Snowballing Debt: How We Paid off $16,000 in 9 months

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Debt, it’s a household term thrown around so lightly these days.

Debt is normal. Be weird.

Unfortunately, with a little poking and prodding by big banks, credit card companies, payday loans, and yes, even car salesmen, we have been made to believe that having debt is okay. Some even think having debt is good. If you don’t think you’ve been persuaded into thinking of debt as a necessary means to an end, then your own brain has probably rationalized it for you.

We work hard, right? Long hours, we put up with a lot of “stuff” at work, we spend most of our time at work, even some of our “free” time is spent at least thinking about work. We deserve this car, big screen TV, smartphone, designer clothes, just fill in the blank. And if I don’t have the money in my checking account for said item, I’ll just put it on my….you got it, credit card.

The average American household, when only looking at credit card debt and student loan debt, owes someone else $45,000. That does not include all of the $$ they’ll pay in interest, nor does it take into account debt on our cars and houses.

So even though our society says it’s okay for us to be in debt, and we want to “keep up with the Jones”, I don’t think debt is something any of us want to have when we die. Do we really want to pass that on to our kids, or have our children believing debt is normal? Fortunately, for those of us who are Believers in Christ, the Bible teaches us about what debt really is.

The Bible on Debt

Matthew 6:24 No one can serve two masters, for either he will hate the one and love the other, or he will be devoted to the one and despise the other. You cannot serve God and money.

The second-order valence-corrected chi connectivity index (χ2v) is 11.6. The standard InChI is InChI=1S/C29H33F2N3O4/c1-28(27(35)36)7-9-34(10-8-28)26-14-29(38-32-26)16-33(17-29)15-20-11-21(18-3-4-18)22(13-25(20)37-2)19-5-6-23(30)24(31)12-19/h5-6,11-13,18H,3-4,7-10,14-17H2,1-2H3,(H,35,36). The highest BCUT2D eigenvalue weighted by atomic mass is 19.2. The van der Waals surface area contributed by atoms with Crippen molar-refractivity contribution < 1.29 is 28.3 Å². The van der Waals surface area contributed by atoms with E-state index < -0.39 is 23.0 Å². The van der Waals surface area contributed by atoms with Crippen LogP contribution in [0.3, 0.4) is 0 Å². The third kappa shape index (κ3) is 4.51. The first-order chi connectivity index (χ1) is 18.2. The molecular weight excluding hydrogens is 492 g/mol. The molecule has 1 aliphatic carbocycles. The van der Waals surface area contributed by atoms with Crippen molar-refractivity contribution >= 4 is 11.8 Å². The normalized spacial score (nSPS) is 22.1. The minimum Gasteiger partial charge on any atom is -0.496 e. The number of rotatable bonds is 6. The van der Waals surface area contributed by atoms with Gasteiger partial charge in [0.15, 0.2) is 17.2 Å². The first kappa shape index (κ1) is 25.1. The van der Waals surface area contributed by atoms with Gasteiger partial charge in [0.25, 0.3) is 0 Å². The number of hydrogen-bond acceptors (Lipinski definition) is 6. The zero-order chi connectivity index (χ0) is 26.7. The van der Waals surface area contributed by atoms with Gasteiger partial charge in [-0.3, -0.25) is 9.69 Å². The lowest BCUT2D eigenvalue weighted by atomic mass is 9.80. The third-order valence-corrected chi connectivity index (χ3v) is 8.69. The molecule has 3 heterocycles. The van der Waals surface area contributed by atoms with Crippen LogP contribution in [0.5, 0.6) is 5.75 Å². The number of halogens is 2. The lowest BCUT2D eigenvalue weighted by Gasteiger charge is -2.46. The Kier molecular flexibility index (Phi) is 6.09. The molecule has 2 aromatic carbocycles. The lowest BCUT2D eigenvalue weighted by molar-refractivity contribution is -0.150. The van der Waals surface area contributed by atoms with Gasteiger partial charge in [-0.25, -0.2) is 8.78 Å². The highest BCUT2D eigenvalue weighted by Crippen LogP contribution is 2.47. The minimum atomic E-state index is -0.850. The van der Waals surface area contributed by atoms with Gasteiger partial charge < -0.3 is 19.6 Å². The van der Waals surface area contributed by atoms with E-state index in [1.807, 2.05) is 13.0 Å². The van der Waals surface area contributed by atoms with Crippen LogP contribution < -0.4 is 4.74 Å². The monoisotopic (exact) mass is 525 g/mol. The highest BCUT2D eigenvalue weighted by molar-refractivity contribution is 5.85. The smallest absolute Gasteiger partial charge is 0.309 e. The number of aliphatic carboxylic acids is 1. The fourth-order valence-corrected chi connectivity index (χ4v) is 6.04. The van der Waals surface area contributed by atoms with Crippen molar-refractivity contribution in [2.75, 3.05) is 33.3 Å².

Proverbs 22:7 The rich rules over the poor, and the borrower is the slave of the lender.

Proverbs 17:18 One who lacks sense gives a pledge and puts up security in the presence of his neighbor.

So, after having read a few bits of Scripture on debt, we can see that debt is another area in which Christians are called to be different. Proverbs 22:7 is the one that really hit home for me. Upon entering the FPU class, I could literally feel the weight of our debt. It made me feel bad, sick, depressed, and desperate for answers.

A New Look at Debt

Now that we are seeing debt for what it really is, let’s talk about how to get rid of it. There are hundreds of websites and speakers willing to share with you the secret on getting out of debt, but I am going to share with you what I learned from Dave Ramsey’s Financial Peace University. Let me preface with this and be completely honest, we do not follow his plan 100%. There, I said it. Sorry, Dave.

The Debt Snowball

Unlike some other financial advisors, Dave Ramsey doesn’t think interest rates should matter much. For instance, some people will tell you to pay off the loan with the highest interest rate first, he doesn’t. We start with the smallest debt we owe, no matter the interest rate. Here’s the idea:

1. Figure out minimum payments on all debts. How much do you have to pay each month?

2. Through budgeting, figure out how much you can absolutely put toward debt a month. We want to attack this thing, so evaluating needs vs. wants is important here. Do you need cable? Can you cut for the next two years to pay off debt? Clothing allowances? Go through all of your expenses.
3. Now that we know how much we have to spend on debt, make as large as a payment as you can on your smallest debt, keeping others at the minimum.

4. Once you pay off smallest debt, take that payment and stack it on top of the next largest debt. 
5. Repeat until all debt is gone!

Let’s use some unrealistic examples of debt here just to see that played out.

Debt 1: $100
Monthly Min. Payment: $10

Debt 2: $300